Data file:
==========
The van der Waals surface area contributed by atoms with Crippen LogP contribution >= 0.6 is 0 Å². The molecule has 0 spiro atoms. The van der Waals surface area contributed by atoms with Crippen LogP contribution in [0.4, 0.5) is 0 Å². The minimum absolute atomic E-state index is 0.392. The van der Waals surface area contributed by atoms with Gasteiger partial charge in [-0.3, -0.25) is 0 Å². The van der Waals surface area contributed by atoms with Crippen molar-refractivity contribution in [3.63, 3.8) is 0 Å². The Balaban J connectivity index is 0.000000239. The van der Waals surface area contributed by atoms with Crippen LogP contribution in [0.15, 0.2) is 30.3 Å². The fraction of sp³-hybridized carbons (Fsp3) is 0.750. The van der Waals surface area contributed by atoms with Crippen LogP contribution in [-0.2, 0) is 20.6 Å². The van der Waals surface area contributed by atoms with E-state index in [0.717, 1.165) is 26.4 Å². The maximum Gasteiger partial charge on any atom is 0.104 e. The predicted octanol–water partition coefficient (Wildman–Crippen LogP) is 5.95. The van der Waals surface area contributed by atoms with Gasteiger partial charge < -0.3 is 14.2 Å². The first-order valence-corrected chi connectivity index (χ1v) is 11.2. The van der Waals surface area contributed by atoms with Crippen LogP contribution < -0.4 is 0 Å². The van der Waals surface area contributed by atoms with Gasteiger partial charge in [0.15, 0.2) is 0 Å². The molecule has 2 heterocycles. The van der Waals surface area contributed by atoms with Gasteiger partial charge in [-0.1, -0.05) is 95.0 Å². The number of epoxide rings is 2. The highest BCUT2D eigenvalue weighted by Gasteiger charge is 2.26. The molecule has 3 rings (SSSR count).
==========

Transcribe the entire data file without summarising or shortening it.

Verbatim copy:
The van der Waals surface area contributed by atoms with Crippen LogP contribution >= 0.6 is 0 Å². The molecule has 0 spiro atoms. The van der Waals surface area contributed by atoms with Crippen LogP contribution in [0.4, 0.5) is 0 Å². The minimum absolute atomic E-state index is 0.392. The van der Waals surface area contributed by atoms with Gasteiger partial charge in [-0.3, -0.25) is 0 Å². The van der Waals surface area contributed by atoms with Crippen molar-refractivity contribution in [3.63, 3.8) is 0 Å². The Balaban J connectivity index is 0.000000239. The van der Waals surface area contributed by atoms with Crippen LogP contribution in [0.15, 0.2) is 30.3 Å². The fraction of sp³-hybridized carbons (Fsp3) is 0.750. The van der Waals surface area contributed by atoms with Crippen LogP contribution in [-0.2, 0) is 20.6 Å². The van der Waals surface area contributed by atoms with E-state index in [0.717, 1.165) is 26.4 Å². The maximum Gasteiger partial charge on any atom is 0.104 e. The predicted octanol–water partition coefficient (Wildman–Crippen LogP) is 5.95. The van der Waals surface area contributed by atoms with Gasteiger partial charge < -0.3 is 14.2 Å². The first-order valence-corrected chi connectivity index (χ1v) is 11.2. The van der Waals surface area contributed by atoms with Crippen LogP contribution < -0.4 is 0 Å². The van der Waals surface area contributed by atoms with Gasteiger partial charge in [0.15, 0.2) is 0 Å². The molecule has 2 heterocycles. The van der Waals surface area contributed by atoms with Gasteiger partial charge in [-0.1, -0.05) is 95.0 Å². The number of epoxide rings is 2. The highest BCUT2D eigenvalue weighted by Gasteiger charge is 2.26. The molecule has 3 rings (SSSR count).